I rejected the statement primarily because it is unreasonable, because it is in clear conflict with what other sūtras (everyone agrees are authentic Mahāyāna sūtras) as well as the Mūlasarvastivada Vinaya say about garlic and so on.
Whether sūtra in question is an authentic sūtra or not is a very distant secondary consideration for me.
Alright. Although, earlier you said with regard to negative effects of garlic "No such effects are mentioned in any sūtra what so ever." Well, the Surangama is a sutra and it mentions it, so to say "No such effects are mentioned in any sūtra what so ever" isn't true. You could say it's unreasonable, because it is in clear conflict with what other sūtras say, but even if that is the case, it's still a sutra nonetheless. You can call it crazy and ridiculous, but you can't call it not a sutra. Chan masters are used to being called crazy and ridiculous, that's nothing new.
What I said exactly was:
There is no Indian sūtra of confirmed provenance that makes similar claims about garlic attracting ghosts (rather the opposite is the fact) or rebirth in hell. This therefore can be understood as a Chinese cultural idea in a sūtra without an Indian origin.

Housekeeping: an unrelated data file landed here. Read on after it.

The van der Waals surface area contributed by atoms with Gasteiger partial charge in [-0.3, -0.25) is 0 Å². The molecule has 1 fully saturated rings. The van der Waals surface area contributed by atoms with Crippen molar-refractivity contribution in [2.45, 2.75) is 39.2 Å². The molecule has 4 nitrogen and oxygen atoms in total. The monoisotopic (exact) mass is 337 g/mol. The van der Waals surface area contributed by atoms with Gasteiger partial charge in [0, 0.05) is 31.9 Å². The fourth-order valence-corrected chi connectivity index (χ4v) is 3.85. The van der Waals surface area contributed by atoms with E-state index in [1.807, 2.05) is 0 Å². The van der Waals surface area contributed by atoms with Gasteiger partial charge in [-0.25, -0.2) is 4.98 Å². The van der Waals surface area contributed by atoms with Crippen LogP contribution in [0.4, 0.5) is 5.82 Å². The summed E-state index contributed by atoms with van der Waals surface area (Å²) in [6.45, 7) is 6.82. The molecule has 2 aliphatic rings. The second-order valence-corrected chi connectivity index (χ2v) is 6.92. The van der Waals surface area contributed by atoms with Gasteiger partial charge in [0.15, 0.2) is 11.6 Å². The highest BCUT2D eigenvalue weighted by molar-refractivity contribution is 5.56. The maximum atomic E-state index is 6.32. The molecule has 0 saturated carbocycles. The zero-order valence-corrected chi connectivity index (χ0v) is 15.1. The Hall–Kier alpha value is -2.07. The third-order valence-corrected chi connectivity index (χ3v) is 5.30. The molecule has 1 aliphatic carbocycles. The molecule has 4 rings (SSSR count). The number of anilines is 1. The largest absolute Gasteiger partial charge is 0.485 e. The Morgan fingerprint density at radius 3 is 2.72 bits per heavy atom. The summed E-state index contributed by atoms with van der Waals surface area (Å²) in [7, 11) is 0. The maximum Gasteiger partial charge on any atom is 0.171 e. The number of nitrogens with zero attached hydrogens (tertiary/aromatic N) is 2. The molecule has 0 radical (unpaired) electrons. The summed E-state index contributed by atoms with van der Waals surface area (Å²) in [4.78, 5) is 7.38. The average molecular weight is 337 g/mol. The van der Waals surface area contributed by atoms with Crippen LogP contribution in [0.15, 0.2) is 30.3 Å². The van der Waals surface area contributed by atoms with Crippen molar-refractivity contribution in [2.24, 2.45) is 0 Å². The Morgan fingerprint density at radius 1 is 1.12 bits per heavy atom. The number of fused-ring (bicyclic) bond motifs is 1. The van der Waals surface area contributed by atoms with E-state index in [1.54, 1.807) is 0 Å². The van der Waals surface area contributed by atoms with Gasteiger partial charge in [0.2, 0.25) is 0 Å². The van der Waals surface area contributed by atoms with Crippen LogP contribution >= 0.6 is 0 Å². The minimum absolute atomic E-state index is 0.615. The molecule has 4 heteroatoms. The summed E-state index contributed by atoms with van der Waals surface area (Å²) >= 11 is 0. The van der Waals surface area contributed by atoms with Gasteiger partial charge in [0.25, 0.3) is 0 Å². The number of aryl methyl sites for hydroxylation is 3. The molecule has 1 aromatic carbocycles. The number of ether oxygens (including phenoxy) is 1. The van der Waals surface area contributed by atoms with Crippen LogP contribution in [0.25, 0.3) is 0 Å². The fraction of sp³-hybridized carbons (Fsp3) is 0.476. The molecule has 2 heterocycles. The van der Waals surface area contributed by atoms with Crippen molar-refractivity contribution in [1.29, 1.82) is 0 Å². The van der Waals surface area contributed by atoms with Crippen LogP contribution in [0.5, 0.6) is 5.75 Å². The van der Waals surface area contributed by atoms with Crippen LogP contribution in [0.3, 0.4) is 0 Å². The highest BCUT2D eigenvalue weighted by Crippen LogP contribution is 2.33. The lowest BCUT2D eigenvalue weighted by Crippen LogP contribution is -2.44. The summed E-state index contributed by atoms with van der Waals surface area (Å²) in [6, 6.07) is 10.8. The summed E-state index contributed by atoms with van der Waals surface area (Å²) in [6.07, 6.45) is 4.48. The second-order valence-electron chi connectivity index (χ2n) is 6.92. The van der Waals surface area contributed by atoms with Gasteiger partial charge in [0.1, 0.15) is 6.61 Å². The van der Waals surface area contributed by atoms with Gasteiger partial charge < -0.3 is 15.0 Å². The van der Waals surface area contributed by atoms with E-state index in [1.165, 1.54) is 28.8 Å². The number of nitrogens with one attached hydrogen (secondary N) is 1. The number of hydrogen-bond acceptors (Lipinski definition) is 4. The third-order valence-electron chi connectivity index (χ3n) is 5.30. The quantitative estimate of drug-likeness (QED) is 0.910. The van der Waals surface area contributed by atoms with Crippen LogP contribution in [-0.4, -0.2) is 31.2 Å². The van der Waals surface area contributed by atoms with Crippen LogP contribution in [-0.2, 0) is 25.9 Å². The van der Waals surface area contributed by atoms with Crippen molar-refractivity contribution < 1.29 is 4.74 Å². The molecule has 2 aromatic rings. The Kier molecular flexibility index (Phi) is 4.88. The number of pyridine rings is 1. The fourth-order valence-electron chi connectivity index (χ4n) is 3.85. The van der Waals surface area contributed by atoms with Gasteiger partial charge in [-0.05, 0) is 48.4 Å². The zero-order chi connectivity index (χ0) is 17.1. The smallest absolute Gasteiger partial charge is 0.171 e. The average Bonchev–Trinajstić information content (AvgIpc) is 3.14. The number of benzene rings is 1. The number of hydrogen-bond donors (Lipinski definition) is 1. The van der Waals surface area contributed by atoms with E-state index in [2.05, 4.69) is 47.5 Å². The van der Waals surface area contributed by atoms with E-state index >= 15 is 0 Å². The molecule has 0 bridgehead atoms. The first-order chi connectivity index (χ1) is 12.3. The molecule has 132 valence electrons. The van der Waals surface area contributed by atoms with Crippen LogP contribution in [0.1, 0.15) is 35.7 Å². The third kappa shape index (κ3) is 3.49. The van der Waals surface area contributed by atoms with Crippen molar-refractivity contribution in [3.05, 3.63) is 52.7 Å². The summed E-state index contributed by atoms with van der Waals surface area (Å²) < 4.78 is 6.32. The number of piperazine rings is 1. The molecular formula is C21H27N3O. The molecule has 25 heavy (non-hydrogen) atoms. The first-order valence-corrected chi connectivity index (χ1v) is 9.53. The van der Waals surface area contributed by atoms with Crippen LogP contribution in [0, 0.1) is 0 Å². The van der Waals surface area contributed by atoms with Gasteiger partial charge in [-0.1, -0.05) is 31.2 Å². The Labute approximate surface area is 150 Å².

While indeed the Lankāvatāra tells us to avoid garlic and so on, there is no mention of spirits and so no.
You see, I was very precise in what I was delineating.
I also said:
I am sorry, but there is no mention of negative mental effects of garlic in any authentic Mahāyāna sutra.
The latter statement is to understood in the light of the former, since I already laid out what I consider to be "authentic", i.e. a Mahāyāna sūtra of confirmed Indian origin. Neither the Brahamjala Sūtra, nor the Śūraṅgama Sūtra, nor the Sūtra in Forty-Eight Chapters can be considered authentic Indian texts. We can also toss in the Vajrasamadhi Sūtra for good measure.
If the teachings in these texts conform to what we know to be taught in authentic sūtras, then those teachings can be accepted — but if there are teachings in those texts which do not conform, then those teachings should be ignored, such as the idea that garlic will send one to hell for eating it.